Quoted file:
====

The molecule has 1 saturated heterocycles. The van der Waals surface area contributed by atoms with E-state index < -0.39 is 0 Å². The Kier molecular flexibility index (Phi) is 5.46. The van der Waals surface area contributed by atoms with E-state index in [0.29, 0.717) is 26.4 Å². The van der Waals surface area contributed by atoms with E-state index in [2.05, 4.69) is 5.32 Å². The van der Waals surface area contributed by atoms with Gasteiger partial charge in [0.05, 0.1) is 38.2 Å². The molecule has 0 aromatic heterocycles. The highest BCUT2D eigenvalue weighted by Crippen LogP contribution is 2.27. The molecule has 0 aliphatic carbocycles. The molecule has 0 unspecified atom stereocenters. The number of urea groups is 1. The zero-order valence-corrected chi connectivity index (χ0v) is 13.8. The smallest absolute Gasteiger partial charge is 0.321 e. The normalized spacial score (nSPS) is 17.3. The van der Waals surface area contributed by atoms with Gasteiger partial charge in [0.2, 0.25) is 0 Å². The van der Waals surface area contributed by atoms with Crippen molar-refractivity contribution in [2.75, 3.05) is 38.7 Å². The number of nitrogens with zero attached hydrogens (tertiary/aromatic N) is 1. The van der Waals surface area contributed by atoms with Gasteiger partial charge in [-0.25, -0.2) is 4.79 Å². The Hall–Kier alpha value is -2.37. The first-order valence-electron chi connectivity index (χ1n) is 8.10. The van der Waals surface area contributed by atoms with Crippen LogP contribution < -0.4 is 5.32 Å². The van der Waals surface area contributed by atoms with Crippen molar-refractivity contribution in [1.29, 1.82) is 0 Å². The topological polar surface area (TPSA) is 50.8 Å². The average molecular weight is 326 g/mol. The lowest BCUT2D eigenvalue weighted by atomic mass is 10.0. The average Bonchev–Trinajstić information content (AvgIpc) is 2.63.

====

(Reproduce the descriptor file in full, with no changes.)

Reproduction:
The molecule has 1 saturated heterocycles. The van der Waals surface area contributed by atoms with E-state index < -0.39 is 0 Å². The Kier molecular flexibility index (Phi) is 5.46. The van der Waals surface area contributed by atoms with E-state index in [0.29, 0.717) is 26.4 Å². The van der Waals surface area contributed by atoms with E-state index in [2.05, 4.69) is 5.32 Å². The van der Waals surface area contributed by atoms with Gasteiger partial charge in [0.05, 0.1) is 38.2 Å². The molecule has 0 aromatic heterocycles. The highest BCUT2D eigenvalue weighted by Crippen LogP contribution is 2.27. The molecule has 0 aliphatic carbocycles. The molecule has 0 unspecified atom stereocenters. The number of urea groups is 1. The zero-order valence-corrected chi connectivity index (χ0v) is 13.8. The smallest absolute Gasteiger partial charge is 0.321 e. The normalized spacial score (nSPS) is 17.3. The van der Waals surface area contributed by atoms with Gasteiger partial charge in [0.2, 0.25) is 0 Å². The van der Waals surface area contributed by atoms with Crippen molar-refractivity contribution in [2.75, 3.05) is 38.7 Å². The number of nitrogens with zero attached hydrogens (tertiary/aromatic N) is 1. The van der Waals surface area contributed by atoms with Gasteiger partial charge in [-0.25, -0.2) is 4.79 Å². The Hall–Kier alpha value is -2.37. The first-order valence-electron chi connectivity index (χ1n) is 8.10. The van der Waals surface area contributed by atoms with Crippen LogP contribution < -0.4 is 5.32 Å². The van der Waals surface area contributed by atoms with Crippen molar-refractivity contribution in [1.29, 1.82) is 0 Å². The topological polar surface area (TPSA) is 50.8 Å². The average molecular weight is 326 g/mol. The lowest BCUT2D eigenvalue weighted by atomic mass is 10.0. The average Bonchev–Trinajstić information content (AvgIpc) is 2.63.